Borderstan is covering the October 19 special election to fill the Advisory Neighborhood Commission (ANC) 1B’s vacant seat in Single Member District 1B02 (SMD). Today’s interview is with Stanley Mayes, who is one of two candidates seeking the 1B02 seat. The other candidate is Alexandra Lewin-Zwerdling and her profile appeared yesterday.
The special election will be held on Wednesday, October 19, from 6:30 to 8:30 pm, at the Thurgood Marshall Center at 1816 12th Street NW. Voters must either present their voter ID card indicating that they live within 1B02 boundaries and/or be listed on the D.C. Board of Elections and Ethics voter registration list. The seat has been vacant since Commissioner Aaron Spencer resigned because he was moving out of the SMD.
ANC 1B has 11 commissioners and covers a large geographic area. ANC 1B02 is in the heart of the U Street neighborhood and this district runs along U Street from 14th Street east to 9th Street, and from S Street on the south to as far north as Florida Avenue NW in some places. The size of the SMD will be reduced during the redistricting process currently underway due to heavy population growth.
ANC commissioners are elected from SMDs in the city’s 37 ANCs. While the number of commissioners in each ANC varies, each SMD has approximately 2,000 residents.
Borderstan: Please provide your name, age and a brief biography, including number of years residing in DC and your ANC district.
Mayes: Born in Washington, DC, in 1950, is a product of DC Public Schools and received a B. B. A. from Howard University, 1973. Mayes earned a M. A. in Public Policy Analysis from Rutgers University in 1979 and his J.D. from Rutgers University School of Law – Newark. He is a former executive with Mergentine/Perini General Contractors from 1981-1989, building Metro’s Green Line under U Street. In 1990, Mayes established The Mayes Group, a real estate investment business. Mr. Mayes’ professional experience includes banking and law. Presently, he consults on real estate and small business development, and is also the co-owner of Divine Shine, a leather care business on T Street that has been honored as “The Best New Business in Shaw” by the Shaw Main Streets Program.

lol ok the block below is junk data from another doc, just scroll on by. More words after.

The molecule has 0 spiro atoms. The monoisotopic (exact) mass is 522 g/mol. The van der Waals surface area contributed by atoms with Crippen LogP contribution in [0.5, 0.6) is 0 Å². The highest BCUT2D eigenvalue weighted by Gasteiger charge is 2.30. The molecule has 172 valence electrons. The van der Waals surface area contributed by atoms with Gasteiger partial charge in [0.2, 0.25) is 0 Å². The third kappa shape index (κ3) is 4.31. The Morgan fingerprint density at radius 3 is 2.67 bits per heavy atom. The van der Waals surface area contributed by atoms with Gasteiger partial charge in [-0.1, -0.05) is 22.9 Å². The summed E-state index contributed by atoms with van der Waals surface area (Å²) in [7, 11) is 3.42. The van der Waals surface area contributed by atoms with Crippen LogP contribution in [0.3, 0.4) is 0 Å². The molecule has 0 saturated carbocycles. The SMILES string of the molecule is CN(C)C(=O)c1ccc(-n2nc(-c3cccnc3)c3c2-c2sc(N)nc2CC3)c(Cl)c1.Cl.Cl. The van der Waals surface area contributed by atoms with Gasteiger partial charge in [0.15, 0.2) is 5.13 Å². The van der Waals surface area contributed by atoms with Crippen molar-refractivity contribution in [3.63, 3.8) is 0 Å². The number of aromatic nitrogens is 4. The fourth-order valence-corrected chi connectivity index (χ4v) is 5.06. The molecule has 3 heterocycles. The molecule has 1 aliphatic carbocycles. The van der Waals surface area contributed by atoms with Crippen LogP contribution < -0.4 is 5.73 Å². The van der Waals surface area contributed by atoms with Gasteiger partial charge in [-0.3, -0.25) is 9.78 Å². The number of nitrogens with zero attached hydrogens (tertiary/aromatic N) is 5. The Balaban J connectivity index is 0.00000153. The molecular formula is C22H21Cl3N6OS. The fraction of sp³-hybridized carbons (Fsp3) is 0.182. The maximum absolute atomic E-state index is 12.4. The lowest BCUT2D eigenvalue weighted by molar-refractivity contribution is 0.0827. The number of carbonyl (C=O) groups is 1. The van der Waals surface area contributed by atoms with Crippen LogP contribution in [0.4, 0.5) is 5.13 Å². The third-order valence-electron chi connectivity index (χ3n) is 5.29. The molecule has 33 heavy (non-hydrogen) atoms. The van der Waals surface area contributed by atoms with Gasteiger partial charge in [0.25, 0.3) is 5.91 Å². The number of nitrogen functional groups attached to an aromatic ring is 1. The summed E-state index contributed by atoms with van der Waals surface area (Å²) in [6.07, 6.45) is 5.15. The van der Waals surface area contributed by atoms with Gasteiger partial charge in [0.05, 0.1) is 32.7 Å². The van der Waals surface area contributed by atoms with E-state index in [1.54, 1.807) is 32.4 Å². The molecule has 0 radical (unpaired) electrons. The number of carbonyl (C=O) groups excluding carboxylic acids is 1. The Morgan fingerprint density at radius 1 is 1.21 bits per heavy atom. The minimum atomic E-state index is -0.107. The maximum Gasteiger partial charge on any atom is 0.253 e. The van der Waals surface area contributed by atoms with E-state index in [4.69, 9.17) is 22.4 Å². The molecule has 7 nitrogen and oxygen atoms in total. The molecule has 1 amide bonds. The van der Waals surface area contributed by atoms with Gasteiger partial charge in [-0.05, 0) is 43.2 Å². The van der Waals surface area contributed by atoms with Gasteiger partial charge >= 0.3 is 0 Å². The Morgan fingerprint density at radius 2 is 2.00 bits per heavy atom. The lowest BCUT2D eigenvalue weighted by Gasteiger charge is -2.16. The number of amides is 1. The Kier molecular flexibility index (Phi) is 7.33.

Mayes is a third term elected Representative to the DC Democratic State Committee, from Ward One. He has served as Chairman of the United Planning Organization (UPO); Advisory Neighborhood Commission 1B and the 14Th & U Streets Coalition. Mayes is currently President of the Urban Forest Council of Washington, D.C. and Chairman of the 3rd District Police Citizen Advisory Council. Mr. Mayes and his wife, Geraldine (Gerri), are proud parents of their daughters, Leslie and Evan and son, Justin.
Borderstan: How – and how often – would you reach out to constituents, both residential and business?
Mayes: My present plan is to host a bimonthly townhall meeting with distribution of invitations sent via door-to-door, electronic mail and social media. The importance of face-time cannot be overemphasized as in our fast paced lifestyles we as neighbors rarely come together to meet each other, discuss our views pro or con and increase our understanding of the vibrant and changing community in which we live and do business. I will visit businesses and establish an email account devoted to the business community for their needs and concerns.
Borderstan: What do you see as the most important three functions of an ANC commissioner, in order of priority?
Mayes: (1) Listening for issues in our community. (2) Communicating these matters to the residents and businesses. (3) Coordinating responses that effectively address issues as they arise.
Borderstan: What is your vision for the 14th & U corridor?
Mayes: In the past, I led the revitalization of the U street corridor from riot scarred to renewal. Not the challenge is to coordinate the changes in this community so that it has a balance between the needs of our diverse residents and their quality of life needs, the services they desire and continuing to advocate for a business community that presently is helping through tax revenues, to power city services in Ward one and city wide.